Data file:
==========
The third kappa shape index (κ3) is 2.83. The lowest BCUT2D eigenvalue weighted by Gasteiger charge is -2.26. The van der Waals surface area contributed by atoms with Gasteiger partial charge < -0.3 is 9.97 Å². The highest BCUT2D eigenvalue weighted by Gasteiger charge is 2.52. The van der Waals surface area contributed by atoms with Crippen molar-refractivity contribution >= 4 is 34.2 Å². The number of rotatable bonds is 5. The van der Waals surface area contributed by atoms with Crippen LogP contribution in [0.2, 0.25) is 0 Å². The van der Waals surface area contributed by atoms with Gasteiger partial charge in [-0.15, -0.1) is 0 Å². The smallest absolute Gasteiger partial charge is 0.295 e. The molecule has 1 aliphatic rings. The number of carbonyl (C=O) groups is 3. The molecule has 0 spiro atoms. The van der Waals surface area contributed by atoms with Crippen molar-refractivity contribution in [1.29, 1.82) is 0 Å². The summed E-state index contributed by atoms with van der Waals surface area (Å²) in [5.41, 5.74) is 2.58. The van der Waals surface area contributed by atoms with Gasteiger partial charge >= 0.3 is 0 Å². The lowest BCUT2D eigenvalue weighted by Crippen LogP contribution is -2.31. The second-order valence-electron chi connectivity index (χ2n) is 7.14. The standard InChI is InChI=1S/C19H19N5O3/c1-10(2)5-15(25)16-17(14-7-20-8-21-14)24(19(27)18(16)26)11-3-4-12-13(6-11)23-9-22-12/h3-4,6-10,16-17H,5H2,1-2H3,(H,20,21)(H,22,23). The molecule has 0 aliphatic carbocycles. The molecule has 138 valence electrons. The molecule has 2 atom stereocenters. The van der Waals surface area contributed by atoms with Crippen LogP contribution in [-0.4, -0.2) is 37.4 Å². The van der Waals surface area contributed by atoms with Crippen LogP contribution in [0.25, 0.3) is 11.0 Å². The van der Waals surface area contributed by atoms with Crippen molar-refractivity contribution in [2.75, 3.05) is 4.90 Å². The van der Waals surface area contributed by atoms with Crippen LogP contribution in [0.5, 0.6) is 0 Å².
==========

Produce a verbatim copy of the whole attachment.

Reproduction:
The third kappa shape index (κ3) is 2.83. The lowest BCUT2D eigenvalue weighted by Gasteiger charge is -2.26. The van der Waals surface area contributed by atoms with Gasteiger partial charge < -0.3 is 9.97 Å². The highest BCUT2D eigenvalue weighted by Gasteiger charge is 2.52. The van der Waals surface area contributed by atoms with Crippen molar-refractivity contribution >= 4 is 34.2 Å². The number of rotatable bonds is 5. The van der Waals surface area contributed by atoms with Crippen LogP contribution in [0.2, 0.25) is 0 Å². The van der Waals surface area contributed by atoms with Gasteiger partial charge in [-0.15, -0.1) is 0 Å². The smallest absolute Gasteiger partial charge is 0.295 e. The molecule has 1 aliphatic rings. The number of carbonyl (C=O) groups is 3. The molecule has 0 spiro atoms. The van der Waals surface area contributed by atoms with Crippen molar-refractivity contribution in [1.29, 1.82) is 0 Å². The summed E-state index contributed by atoms with van der Waals surface area (Å²) in [5.41, 5.74) is 2.58. The van der Waals surface area contributed by atoms with Gasteiger partial charge >= 0.3 is 0 Å². The lowest BCUT2D eigenvalue weighted by Crippen LogP contribution is -2.31. The second-order valence-electron chi connectivity index (χ2n) is 7.14. The standard InChI is InChI=1S/C19H19N5O3/c1-10(2)5-15(25)16-17(14-7-20-8-21-14)24(19(27)18(16)26)11-3-4-12-13(6-11)23-9-22-12/h3-4,6-10,16-17H,5H2,1-2H3,(H,20,21)(H,22,23). The molecule has 0 aliphatic carbocycles. The molecule has 138 valence electrons. The molecule has 2 atom stereocenters. The van der Waals surface area contributed by atoms with Crippen LogP contribution in [-0.4, -0.2) is 37.4 Å². The van der Waals surface area contributed by atoms with Crippen LogP contribution in [0.25, 0.3) is 11.0 Å². The van der Waals surface area contributed by atoms with Crippen molar-refractivity contribution in [2.75, 3.05) is 4.90 Å². The van der Waals surface area contributed by atoms with Crippen LogP contribution in [0.5, 0.6) is 0 Å².